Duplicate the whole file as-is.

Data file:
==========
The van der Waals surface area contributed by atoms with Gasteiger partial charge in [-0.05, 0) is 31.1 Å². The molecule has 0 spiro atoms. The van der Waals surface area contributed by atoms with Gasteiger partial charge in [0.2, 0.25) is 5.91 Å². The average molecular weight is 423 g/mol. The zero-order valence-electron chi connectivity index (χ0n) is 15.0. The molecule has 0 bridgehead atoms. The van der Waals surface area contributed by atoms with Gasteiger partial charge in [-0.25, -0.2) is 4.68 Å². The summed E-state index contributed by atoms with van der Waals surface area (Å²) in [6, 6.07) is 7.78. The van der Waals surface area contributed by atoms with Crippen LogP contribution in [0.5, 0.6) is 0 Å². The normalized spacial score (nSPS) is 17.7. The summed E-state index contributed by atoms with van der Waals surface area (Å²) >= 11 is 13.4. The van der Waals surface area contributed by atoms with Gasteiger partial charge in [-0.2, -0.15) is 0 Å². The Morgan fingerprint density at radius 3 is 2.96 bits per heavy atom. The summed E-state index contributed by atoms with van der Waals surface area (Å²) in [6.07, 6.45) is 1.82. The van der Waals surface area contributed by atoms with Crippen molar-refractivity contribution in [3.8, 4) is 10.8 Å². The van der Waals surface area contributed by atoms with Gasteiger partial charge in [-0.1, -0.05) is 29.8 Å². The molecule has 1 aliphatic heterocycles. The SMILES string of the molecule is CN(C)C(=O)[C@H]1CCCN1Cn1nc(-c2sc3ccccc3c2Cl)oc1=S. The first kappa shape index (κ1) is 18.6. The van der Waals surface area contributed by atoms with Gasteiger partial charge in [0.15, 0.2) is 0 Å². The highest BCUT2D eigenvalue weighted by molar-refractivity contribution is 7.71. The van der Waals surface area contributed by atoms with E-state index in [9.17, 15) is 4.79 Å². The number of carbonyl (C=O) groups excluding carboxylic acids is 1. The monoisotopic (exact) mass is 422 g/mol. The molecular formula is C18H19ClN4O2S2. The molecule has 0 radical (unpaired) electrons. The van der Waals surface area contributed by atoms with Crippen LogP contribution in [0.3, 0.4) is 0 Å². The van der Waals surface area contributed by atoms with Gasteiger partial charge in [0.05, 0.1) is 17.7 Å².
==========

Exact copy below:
The van der Waals surface area contributed by atoms with Gasteiger partial charge in [-0.05, 0) is 31.1 Å². The molecule has 0 spiro atoms. The van der Waals surface area contributed by atoms with Gasteiger partial charge in [0.2, 0.25) is 5.91 Å². The average molecular weight is 423 g/mol. The zero-order valence-electron chi connectivity index (χ0n) is 15.0. The molecule has 0 bridgehead atoms. The van der Waals surface area contributed by atoms with Gasteiger partial charge in [-0.25, -0.2) is 4.68 Å². The summed E-state index contributed by atoms with van der Waals surface area (Å²) in [6, 6.07) is 7.78. The van der Waals surface area contributed by atoms with Crippen LogP contribution in [0.5, 0.6) is 0 Å². The normalized spacial score (nSPS) is 17.7. The summed E-state index contributed by atoms with van der Waals surface area (Å²) >= 11 is 13.4. The van der Waals surface area contributed by atoms with Gasteiger partial charge in [-0.2, -0.15) is 0 Å². The Morgan fingerprint density at radius 3 is 2.96 bits per heavy atom. The summed E-state index contributed by atoms with van der Waals surface area (Å²) in [6.07, 6.45) is 1.82. The van der Waals surface area contributed by atoms with Crippen molar-refractivity contribution in [3.8, 4) is 10.8 Å². The van der Waals surface area contributed by atoms with Gasteiger partial charge in [-0.1, -0.05) is 29.8 Å². The molecule has 1 aliphatic heterocycles. The SMILES string of the molecule is CN(C)C(=O)[C@H]1CCCN1Cn1nc(-c2sc3ccccc3c2Cl)oc1=S. The first kappa shape index (κ1) is 18.6. The van der Waals surface area contributed by atoms with Gasteiger partial charge in [0.15, 0.2) is 0 Å². The highest BCUT2D eigenvalue weighted by molar-refractivity contribution is 7.71. The van der Waals surface area contributed by atoms with E-state index in [9.17, 15) is 4.79 Å². The number of carbonyl (C=O) groups excluding carboxylic acids is 1. The monoisotopic (exact) mass is 422 g/mol. The molecular formula is C18H19ClN4O2S2. The molecule has 0 radical (unpaired) electrons. The van der Waals surface area contributed by atoms with Crippen LogP contribution in [0.3, 0.4) is 0 Å². The van der Waals surface area contributed by atoms with Gasteiger partial charge in [0.05, 0.1) is 17.7 Å².